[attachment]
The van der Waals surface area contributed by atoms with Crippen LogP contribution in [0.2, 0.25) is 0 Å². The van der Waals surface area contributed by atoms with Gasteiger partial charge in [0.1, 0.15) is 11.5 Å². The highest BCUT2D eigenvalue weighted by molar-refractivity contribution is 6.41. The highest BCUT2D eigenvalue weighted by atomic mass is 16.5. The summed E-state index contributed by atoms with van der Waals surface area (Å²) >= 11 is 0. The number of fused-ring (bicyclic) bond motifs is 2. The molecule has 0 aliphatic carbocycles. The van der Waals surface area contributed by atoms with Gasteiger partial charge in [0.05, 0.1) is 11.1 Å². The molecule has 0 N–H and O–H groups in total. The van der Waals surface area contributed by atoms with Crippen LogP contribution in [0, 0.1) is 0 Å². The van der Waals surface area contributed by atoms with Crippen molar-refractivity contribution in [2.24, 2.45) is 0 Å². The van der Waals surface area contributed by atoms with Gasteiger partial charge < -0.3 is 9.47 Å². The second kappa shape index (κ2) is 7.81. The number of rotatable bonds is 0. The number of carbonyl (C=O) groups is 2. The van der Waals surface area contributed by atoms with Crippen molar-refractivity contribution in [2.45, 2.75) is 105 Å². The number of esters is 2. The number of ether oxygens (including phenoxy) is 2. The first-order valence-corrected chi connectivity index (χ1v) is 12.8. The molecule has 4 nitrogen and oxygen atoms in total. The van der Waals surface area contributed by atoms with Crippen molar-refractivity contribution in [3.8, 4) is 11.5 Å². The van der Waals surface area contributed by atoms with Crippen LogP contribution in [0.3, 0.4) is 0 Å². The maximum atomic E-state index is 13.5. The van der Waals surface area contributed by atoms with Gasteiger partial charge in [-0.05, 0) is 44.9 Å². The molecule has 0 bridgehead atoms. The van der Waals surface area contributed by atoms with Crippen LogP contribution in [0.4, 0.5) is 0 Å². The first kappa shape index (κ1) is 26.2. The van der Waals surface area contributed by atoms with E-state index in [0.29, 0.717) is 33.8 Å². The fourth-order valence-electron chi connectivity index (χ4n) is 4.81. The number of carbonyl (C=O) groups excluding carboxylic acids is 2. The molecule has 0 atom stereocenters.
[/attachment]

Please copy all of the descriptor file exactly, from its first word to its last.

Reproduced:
The van der Waals surface area contributed by atoms with Crippen LogP contribution in [0.2, 0.25) is 0 Å². The van der Waals surface area contributed by atoms with Gasteiger partial charge in [0.1, 0.15) is 11.5 Å². The highest BCUT2D eigenvalue weighted by molar-refractivity contribution is 6.41. The highest BCUT2D eigenvalue weighted by atomic mass is 16.5. The summed E-state index contributed by atoms with van der Waals surface area (Å²) >= 11 is 0. The number of fused-ring (bicyclic) bond motifs is 2. The molecule has 0 aliphatic carbocycles. The van der Waals surface area contributed by atoms with Gasteiger partial charge in [0.05, 0.1) is 11.1 Å². The molecule has 0 N–H and O–H groups in total. The van der Waals surface area contributed by atoms with Crippen LogP contribution in [0, 0.1) is 0 Å². The van der Waals surface area contributed by atoms with Crippen molar-refractivity contribution in [2.24, 2.45) is 0 Å². The van der Waals surface area contributed by atoms with Gasteiger partial charge < -0.3 is 9.47 Å². The second kappa shape index (κ2) is 7.81. The number of rotatable bonds is 0. The number of carbonyl (C=O) groups is 2. The van der Waals surface area contributed by atoms with Crippen molar-refractivity contribution in [2.45, 2.75) is 105 Å². The number of esters is 2. The number of ether oxygens (including phenoxy) is 2. The first-order valence-corrected chi connectivity index (χ1v) is 12.8. The molecule has 4 nitrogen and oxygen atoms in total. The van der Waals surface area contributed by atoms with Crippen molar-refractivity contribution in [3.8, 4) is 11.5 Å². The van der Waals surface area contributed by atoms with Crippen LogP contribution in [0.3, 0.4) is 0 Å². The maximum atomic E-state index is 13.5. The van der Waals surface area contributed by atoms with Gasteiger partial charge in [-0.05, 0) is 44.9 Å². The molecule has 0 bridgehead atoms. The van der Waals surface area contributed by atoms with Crippen LogP contribution in [0.4, 0.5) is 0 Å². The first kappa shape index (κ1) is 26.2. The van der Waals surface area contributed by atoms with E-state index in [0.29, 0.717) is 33.8 Å². The fourth-order valence-electron chi connectivity index (χ4n) is 4.81. The number of carbonyl (C=O) groups excluding carboxylic acids is 2. The molecule has 0 atom stereocenters.